In Camiveo Limited v Dunnes Stores, the Supreme Court, confirming earlier judicial precedent, held that notwithstanding the obligation of first registration, once a valid deed of assurance has been executed and the purchase money paid, the purchaser, has "an inchoate right incapable of being defeated and only waiting for an official duty to be performed to become an absolute estate"

The case concerned the interpretation of s.25 of the Registration of Title Act 1964 ("the 1964 Act"), (as substituted by s.128 of the Land and Conveyancing Law Reform Act 2009 ("the 2009 Act") providing that:-

"25.— A person shall not acquire an estate or interest in land in any case in which registration of ownership of the land is or becomes compulsory under section 23 or 24 unless the person is registered as owner of the estate or interest within 6 months after the purported acquisition or at such later time as the Authority (or, in case of refusal, the court) may sanction in any particular case, but on any such registration the person's title shall relate back to the date of the purported acquisition, and any dealings with the land before the registration shall have effect accordingly."

Dunnes Stores was a tenant in two shopping centres in Galway which were acquired by Camiveo. Camiveo took action in the High Court against Dunnes Stores to recover unpaid rent and service charges. Dunnes Stores disputed Camiveo's title to the properties and its right to demand payment. Dunnes Stores argued that s.25 prevented the interest of a landlord from passing to a purchaser unless and until first registration had been completed and consequently did not have a right to collect these payments until first registration was completed.

The Supreme Court interpreted Section 25 of the 1964 Act (as amended by the 2009 Act) as follows:-

  • It is the actual registration which is required to occur within six months or such extended time as may be provided. The time of the application for first registration is not relevant.
  • There is nothing in the section which requires a party to make an application for an extension of time. The Property Registration Authority ("the PRA") can sanction in its discretion an extension of time although it should assess whether it is appropriate to extend time in any particular case where the application is made outside the six month period.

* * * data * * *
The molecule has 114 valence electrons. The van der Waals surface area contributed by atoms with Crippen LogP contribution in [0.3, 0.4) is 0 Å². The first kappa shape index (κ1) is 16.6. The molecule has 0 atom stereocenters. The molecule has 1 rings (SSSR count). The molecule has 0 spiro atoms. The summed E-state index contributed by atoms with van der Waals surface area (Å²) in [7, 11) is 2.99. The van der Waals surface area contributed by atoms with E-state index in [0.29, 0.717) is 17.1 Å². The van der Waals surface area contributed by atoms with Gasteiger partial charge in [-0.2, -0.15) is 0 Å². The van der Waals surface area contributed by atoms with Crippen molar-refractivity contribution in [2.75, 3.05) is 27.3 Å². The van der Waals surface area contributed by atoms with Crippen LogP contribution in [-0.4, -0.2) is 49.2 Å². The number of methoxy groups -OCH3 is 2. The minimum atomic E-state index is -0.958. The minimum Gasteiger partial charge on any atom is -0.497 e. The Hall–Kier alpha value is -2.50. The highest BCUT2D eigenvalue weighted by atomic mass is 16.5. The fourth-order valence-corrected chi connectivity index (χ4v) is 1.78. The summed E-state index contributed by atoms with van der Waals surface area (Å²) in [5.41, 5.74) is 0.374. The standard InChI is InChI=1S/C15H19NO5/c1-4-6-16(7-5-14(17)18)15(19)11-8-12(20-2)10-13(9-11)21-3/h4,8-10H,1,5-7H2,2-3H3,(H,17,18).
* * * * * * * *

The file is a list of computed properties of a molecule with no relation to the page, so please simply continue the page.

In this case, a letter from the PRA confirmed that it did not have a general policy of refusing applications for first registration simply because the application is made outside the six month period. It was prepared to consider the application in this case on its merits even though it was not made within the six month period.

The Supreme Court then considered the general law in relation to registration in Ireland, which has consistently adopted the principle underlying the registration of title system that it is only the registered owner who is recognised and which has been the subject of "clear and consistent judicial determination over the years".

The Supreme Court restated the law that although no estate or interest in land passes until first registration has been effected, a purchaser has a right or equity to ownership of the land which is valid against anyone other than a registered transferee for value. Camiveo had an unregistered right in the lands which was good against all persons including the vendor of the lands to Camiveo. Camiveo was entitled, as against the vendor, to receive the rent, as the vendor had divested itself of the property.

On this basis the Supreme Court concluded that "such inchoate right carries with it an entitlement to enforce any of the rights of a landlord under a lease of the lands in question" and Camiveo was entitled to demand payment of rent and service charge from Dunnes Stores due under the leases.

This is a welcome decision for any investors seeking to enforce leases affecting investment properties that they have acquired but have not yet been registered as owner of the properties because of the practical administrative delays in the PRA arising from the introduction of country wide compulsory first registration by the 2009 Act.

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